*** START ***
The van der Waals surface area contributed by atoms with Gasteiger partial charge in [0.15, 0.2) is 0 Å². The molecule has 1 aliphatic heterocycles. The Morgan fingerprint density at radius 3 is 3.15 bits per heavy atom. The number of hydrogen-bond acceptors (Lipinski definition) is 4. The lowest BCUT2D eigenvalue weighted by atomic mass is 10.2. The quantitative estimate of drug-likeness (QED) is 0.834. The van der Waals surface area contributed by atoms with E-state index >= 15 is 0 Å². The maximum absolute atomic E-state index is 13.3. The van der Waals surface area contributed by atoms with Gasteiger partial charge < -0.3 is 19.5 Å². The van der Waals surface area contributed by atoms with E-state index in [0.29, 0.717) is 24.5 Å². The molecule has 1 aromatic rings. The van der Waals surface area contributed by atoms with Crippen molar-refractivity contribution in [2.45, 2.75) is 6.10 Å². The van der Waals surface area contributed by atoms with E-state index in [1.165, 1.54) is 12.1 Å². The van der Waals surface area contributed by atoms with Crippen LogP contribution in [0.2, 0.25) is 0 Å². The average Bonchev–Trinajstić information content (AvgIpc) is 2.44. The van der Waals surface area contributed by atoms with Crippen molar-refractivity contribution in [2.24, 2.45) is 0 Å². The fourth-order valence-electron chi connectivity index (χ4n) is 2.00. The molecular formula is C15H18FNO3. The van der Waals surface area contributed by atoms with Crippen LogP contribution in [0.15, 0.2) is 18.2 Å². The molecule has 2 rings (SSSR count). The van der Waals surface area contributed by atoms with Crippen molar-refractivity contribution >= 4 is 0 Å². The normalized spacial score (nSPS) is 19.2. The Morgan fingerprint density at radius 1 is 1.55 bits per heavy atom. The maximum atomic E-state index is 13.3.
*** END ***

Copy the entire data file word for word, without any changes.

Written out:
The van der Waals surface area contributed by atoms with Gasteiger partial charge in [0.15, 0.2) is 0 Å². The molecule has 1 aliphatic heterocycles. The Morgan fingerprint density at radius 3 is 3.15 bits per heavy atom. The number of hydrogen-bond acceptors (Lipinski definition) is 4. The lowest BCUT2D eigenvalue weighted by atomic mass is 10.2. The quantitative estimate of drug-likeness (QED) is 0.834. The van der Waals surface area contributed by atoms with E-state index >= 15 is 0 Å². The maximum absolute atomic E-state index is 13.3. The van der Waals surface area contributed by atoms with Gasteiger partial charge < -0.3 is 19.5 Å². The van der Waals surface area contributed by atoms with E-state index in [0.29, 0.717) is 24.5 Å². The molecule has 1 aromatic rings. The van der Waals surface area contributed by atoms with Crippen molar-refractivity contribution in [2.45, 2.75) is 6.10 Å². The van der Waals surface area contributed by atoms with E-state index in [1.165, 1.54) is 12.1 Å². The van der Waals surface area contributed by atoms with Crippen LogP contribution in [0.2, 0.25) is 0 Å². The average Bonchev–Trinajstić information content (AvgIpc) is 2.44. The van der Waals surface area contributed by atoms with Crippen molar-refractivity contribution in [2.24, 2.45) is 0 Å². The fourth-order valence-electron chi connectivity index (χ4n) is 2.00. The molecular formula is C15H18FNO3. The van der Waals surface area contributed by atoms with Crippen LogP contribution in [0.15, 0.2) is 18.2 Å². The molecule has 2 rings (SSSR count). The van der Waals surface area contributed by atoms with Crippen molar-refractivity contribution >= 4 is 0 Å². The normalized spacial score (nSPS) is 19.2. The Morgan fingerprint density at radius 1 is 1.55 bits per heavy atom. The maximum atomic E-state index is 13.3.